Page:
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Now the mess……I’ve tried various spatulas but found that using my index finger works best. You have about a 45 minute work time, at about 15 minutes you’ll notice the epoxy sinking a bit into the cracks so just keep working around the wheel with additional epoxy. Oh, and it’s a forgone conclusion that you will miss at least one crack and have to mix another batch.

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Here’s what the epoxy looks once filled and settled.

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Done. Cure time is about 24 hours @ 70 degrees. I’ll bring the wheel home and put it in front of a heat source………….and smell up the house (this stuff smells like burned hair).

Next up will be sanding and shaping the epoxy…….lots of work, this stuff is rock hard once cured. Hopefully I haven’t missed any cracks or scratches so I can move on up the sanding ladder.

Day Three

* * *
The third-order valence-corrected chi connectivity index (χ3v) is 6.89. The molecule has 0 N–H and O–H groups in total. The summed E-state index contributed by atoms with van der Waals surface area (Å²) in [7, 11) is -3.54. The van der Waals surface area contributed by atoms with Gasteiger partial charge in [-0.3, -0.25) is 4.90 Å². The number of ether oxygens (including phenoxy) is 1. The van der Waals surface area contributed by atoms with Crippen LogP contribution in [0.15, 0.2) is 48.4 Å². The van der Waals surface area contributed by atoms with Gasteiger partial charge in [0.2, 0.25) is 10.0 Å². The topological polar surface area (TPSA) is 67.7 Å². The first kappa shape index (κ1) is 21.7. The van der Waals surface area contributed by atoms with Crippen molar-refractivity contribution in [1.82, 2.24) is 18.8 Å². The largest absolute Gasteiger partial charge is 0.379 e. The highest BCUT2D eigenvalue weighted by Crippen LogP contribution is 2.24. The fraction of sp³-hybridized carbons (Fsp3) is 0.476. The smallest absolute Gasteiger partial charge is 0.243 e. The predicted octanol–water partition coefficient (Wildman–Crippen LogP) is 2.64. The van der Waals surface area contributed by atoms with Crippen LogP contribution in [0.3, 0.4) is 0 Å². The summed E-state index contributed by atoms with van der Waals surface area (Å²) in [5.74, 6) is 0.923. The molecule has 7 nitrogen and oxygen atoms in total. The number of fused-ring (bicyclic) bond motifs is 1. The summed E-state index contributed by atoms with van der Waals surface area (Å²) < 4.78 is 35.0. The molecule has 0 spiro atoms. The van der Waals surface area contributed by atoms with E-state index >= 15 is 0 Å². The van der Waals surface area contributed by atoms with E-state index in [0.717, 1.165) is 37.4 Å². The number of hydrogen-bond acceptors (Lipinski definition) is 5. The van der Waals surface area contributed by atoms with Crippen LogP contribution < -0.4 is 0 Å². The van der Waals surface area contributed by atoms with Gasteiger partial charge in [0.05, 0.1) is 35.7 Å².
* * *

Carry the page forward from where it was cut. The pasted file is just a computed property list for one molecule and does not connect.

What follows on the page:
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The epoxy has hardened, time to sand. I start with 80 grit, this epoxy is hard so be patient………..also be careful with the 80 grit paper, try to stay on the epoxy only, this aggressive paper will really put deep scratches in the old bakelite. Once the epoxy is knocked down and starting to take shape switch back to the 180 grit paper. From 180 move to 320 grit, pay close attention to scratches left by the 80 and 180.

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You will end up with patches that look like this, and the next step is 400 grit then High Build Primer, that is if you haven’t missed any old damage or cracks, I did. So, I have two small cracks that surfaced during sanding. I mixed up a small batch of PC-7, filled them, and the wheel will come home with me again to sit in front of the heater overnight. The joys of restoring bakelite!